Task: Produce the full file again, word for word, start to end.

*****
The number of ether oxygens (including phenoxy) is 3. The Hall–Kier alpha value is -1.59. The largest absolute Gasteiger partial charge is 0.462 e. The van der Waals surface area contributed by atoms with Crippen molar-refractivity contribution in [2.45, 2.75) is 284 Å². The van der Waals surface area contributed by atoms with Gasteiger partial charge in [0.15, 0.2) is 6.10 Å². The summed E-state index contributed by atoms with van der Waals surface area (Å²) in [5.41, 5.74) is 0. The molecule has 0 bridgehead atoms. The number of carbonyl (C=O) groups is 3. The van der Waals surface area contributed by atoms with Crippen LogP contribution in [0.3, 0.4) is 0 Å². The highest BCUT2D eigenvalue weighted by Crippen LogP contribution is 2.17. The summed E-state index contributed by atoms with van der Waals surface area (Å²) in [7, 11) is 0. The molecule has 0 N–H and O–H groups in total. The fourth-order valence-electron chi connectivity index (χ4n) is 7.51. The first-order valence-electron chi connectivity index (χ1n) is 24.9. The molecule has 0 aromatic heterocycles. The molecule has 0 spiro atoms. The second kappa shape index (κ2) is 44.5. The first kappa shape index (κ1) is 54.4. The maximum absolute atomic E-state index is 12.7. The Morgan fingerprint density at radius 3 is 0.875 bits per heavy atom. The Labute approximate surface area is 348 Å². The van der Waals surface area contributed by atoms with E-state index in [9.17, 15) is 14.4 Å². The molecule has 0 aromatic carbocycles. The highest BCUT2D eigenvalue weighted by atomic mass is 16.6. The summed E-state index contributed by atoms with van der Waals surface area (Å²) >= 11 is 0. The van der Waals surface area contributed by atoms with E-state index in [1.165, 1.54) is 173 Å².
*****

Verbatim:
The number of ether oxygens (including phenoxy) is 3. The Hall–Kier alpha value is -1.59. The largest absolute Gasteiger partial charge is 0.462 e. The van der Waals surface area contributed by atoms with Crippen molar-refractivity contribution in [2.45, 2.75) is 284 Å². The van der Waals surface area contributed by atoms with Gasteiger partial charge in [0.15, 0.2) is 6.10 Å². The summed E-state index contributed by atoms with van der Waals surface area (Å²) in [5.41, 5.74) is 0. The molecule has 0 bridgehead atoms. The number of carbonyl (C=O) groups is 3. The van der Waals surface area contributed by atoms with Crippen LogP contribution in [0.3, 0.4) is 0 Å². The highest BCUT2D eigenvalue weighted by Crippen LogP contribution is 2.17. The summed E-state index contributed by atoms with van der Waals surface area (Å²) in [7, 11) is 0. The molecule has 0 N–H and O–H groups in total. The fourth-order valence-electron chi connectivity index (χ4n) is 7.51. The first-order valence-electron chi connectivity index (χ1n) is 24.9. The molecule has 0 aromatic heterocycles. The molecule has 0 spiro atoms. The second kappa shape index (κ2) is 44.5. The first kappa shape index (κ1) is 54.4. The maximum absolute atomic E-state index is 12.7. The Morgan fingerprint density at radius 3 is 0.875 bits per heavy atom. The Labute approximate surface area is 348 Å². The van der Waals surface area contributed by atoms with E-state index in [9.17, 15) is 14.4 Å². The molecule has 0 aromatic carbocycles. The highest BCUT2D eigenvalue weighted by atomic mass is 16.6. The summed E-state index contributed by atoms with van der Waals surface area (Å²) >= 11 is 0. The van der Waals surface area contributed by atoms with E-state index in [1.165, 1.54) is 173 Å².